Opera is going through a rough transition, but new names are coming up, let´s take a look at them
We live in a world in which fashion is cyclical as well as cultural phenomenon. When people born in the eighties were growing up, Compact Disc was leading the market and there was nothing else, and then came MP3 and all the streaming services, but if you really like a band now, you buy a vinyl, just like old days. Same thing happens with the experiencing and the seeing, people consume entertainment from the couch at home until they become fans or see in YouTube that it´s hip, then they dress up and attend to an event. This way it´s complicated for newer artists to have people attend and pay a ticket to something they don´t know if they like yet. But with smart use of budget and scaled down productions, new voices are rising.
The New Voices
It’s true that the old masters will never be forgotten and that classic operas will continue to be reinterpreted, but the new productions are coming from all over the world.
She is an Austrian composer born in 1968 with a very strong academic formation in music developed in several countries all across Europe. She studied the German and Italian traditions and is one of the names behind the opera edition of Lost Highway, the movie by David Lynch. The staging of the opera involved classical and modern instruments as well as sound effects from the movie with a beautiful result that was acclaimed worldwide.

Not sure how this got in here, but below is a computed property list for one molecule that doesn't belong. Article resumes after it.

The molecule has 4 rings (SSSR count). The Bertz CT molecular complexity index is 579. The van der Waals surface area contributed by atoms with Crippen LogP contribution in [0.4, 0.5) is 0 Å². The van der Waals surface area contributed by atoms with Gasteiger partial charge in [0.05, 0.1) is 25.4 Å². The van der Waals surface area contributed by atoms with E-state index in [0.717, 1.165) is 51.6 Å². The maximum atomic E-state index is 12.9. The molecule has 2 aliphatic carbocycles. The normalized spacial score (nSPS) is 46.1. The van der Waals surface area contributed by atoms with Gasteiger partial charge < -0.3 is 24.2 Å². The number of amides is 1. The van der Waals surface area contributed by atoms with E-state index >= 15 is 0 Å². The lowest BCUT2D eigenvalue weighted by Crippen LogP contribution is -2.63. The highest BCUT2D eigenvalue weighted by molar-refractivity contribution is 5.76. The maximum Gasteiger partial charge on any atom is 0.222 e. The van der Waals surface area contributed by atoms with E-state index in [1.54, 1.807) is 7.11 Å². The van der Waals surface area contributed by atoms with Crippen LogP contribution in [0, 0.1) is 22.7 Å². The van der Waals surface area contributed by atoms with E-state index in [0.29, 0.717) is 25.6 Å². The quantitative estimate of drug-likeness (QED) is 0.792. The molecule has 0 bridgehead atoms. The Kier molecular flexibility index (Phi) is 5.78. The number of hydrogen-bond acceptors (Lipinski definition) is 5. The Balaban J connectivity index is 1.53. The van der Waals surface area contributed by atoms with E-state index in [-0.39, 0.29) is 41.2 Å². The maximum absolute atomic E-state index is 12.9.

This Argentinian composer born in 1960 is the son of Jewish Rumanian immigrants. He grew up and studied piano in La Plata, Argentina but soon perfected his musical talent in Jerusalem and Pennsylvania where he received his doctorate. In 2007 he premiered his opera prima called Ainadamar with libretto by David Henry Hwang and received two Grammy awards the same year for the recording and the composition. He also received the Guggenheim and MacArthur Fellowship Awards and the Vilcek Prize in music. On 2006 he was named composer of the year by Musical America.
This young American composer was born in 1980 and premiered her opera prima Song from the uproar in 2012 to critical acclaim. She was named by the Time Out New York as “Brooklyn´s post-Millennial Mozart”. She is a promising composer that seems to be the indicated one to take opera into the future.
The Grand Masters
My favorite authors will continue to be Maurice Ravel, closely followed by the Romantic and Verisimo Italian composers like Verdi and Puccini, but I´m aware that nostalgic listening of old times has lead opera to the small place in the music world it has now. My take on the subject is that the ones who laid the foundations for opera to exist are not to be forgotten, but those who will take the torch of the new generation are yet to come and will add elements of other disciplines as well as new ways of seeing the world. Opera is to become the music of the masses again.
These three awesome articles I stumbled upon will make the new opera landscape clearer and I would love to share them: